Oscar Grant, Johannes Mehserle, and the Prison Blogger’s Dilemma
Working through my reactions to the widespread anger over the Mehserle verdict has been a quandary for me since, as will probably be apparent to regular readers of this blog, I don’t believe that prison—and certainly not prison the way it’s practiced in California—is a very good solution for almost anything our society uses it for. Angry as I am about Johannes Mehserle’s killing of Oscar Grant, and about the whole set of social and cultural and economic circumstances that made such a killing not only possible but all too likely—it’s hard for me to direct much of that anger, if any, towards the fact that Mehserle may not serve as much time in prison as many would like to see him serve.
Americans truly are optimists, I often think, because against all the contrary evidence of both the distant and recent past, we turn again and again to the theater of the criminal trial in the hopes that maybe this time it will provide what we want out of it: justice, healing, revenge, a righting of wrongs, an undoing of the past, a glimpse however fleeting of a better world than this one. But of course, so many of those disappointed by the Mehserle verdict knew all along how silly that optimism seems, far better than I know it; they’ve known this same disappointment every day of their lives, in the form of pieces of paper too numerous to count, not just the piece of paper that was read out loud yesterday in Los Angeles. I don’t mean to imply that we’re all optimists, or even that any of us should be.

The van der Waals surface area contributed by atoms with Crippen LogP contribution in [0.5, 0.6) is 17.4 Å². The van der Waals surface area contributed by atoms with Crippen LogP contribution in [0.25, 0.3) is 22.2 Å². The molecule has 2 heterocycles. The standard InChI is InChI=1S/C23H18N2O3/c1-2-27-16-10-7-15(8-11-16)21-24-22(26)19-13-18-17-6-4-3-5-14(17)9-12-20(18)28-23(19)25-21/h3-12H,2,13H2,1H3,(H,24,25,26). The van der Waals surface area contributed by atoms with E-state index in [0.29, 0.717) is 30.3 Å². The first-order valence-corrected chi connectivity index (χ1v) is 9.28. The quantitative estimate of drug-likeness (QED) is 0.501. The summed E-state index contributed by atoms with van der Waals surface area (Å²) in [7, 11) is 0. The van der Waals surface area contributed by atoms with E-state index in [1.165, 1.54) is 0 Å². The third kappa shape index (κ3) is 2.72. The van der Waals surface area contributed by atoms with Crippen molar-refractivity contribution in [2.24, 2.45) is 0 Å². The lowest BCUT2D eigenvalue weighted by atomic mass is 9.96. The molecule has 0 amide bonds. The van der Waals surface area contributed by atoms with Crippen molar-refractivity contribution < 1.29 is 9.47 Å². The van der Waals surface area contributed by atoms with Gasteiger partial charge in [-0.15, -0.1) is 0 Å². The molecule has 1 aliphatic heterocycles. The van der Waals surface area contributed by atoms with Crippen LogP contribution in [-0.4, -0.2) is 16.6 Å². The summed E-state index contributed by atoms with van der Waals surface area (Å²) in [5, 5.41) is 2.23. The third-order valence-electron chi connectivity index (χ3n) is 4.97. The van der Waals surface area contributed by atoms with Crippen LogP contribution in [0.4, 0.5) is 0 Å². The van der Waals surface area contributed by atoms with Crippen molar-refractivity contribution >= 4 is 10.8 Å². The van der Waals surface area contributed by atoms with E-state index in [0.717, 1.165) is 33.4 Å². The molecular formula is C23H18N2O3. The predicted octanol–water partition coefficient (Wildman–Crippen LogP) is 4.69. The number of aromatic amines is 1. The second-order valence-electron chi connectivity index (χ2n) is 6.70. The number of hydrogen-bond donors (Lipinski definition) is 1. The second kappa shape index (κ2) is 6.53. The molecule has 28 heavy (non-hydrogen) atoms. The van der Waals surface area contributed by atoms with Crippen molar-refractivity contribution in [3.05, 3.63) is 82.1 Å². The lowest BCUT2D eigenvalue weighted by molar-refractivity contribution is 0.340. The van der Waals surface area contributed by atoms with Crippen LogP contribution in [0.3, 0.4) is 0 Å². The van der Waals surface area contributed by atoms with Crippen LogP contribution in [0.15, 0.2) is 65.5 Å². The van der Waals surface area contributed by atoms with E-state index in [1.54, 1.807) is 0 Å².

The truth is, the criminal justice system, its name notwithstanding, can only be reliably expected to provide law. Anything else it might offer in a particular case is just lagniappe; it can never be counted on. As my professor Pam Karlan once explained, justice and law are not the same:
The great Mexican revolutionary Benito Juarez explained his plans when he became president this way: “For my friends, grace and justice; for my enemies, the law.” He understood the difference between law and justice. It’s important to see that if the rules are not just, then the law of rules is not a rule of law. Just rules are not just rules …
If law is not always justice, it is even less often healing. I don’t doubt the genuine pain felt by Oscar Grant’s family upon learning the verdict; but I also don’t doubt that no verdict, and no sentence, could ever be commensurate to the pain they felt upon learning of Oscar Grant’s death. The technical degrees of homicide can never be an answer to a mother whose child has been killed, or a daughter who will never know her father. Whatever civil damages the family recovers will be, if they are anything at all, a comfort, not a salve. In 1911 a justice of the California Supreme Court wrote:
No rational being would change places with the injured man for an amount of gold that would fill the room of the court, yet no lawyer would contend that such is the legal measure of damages.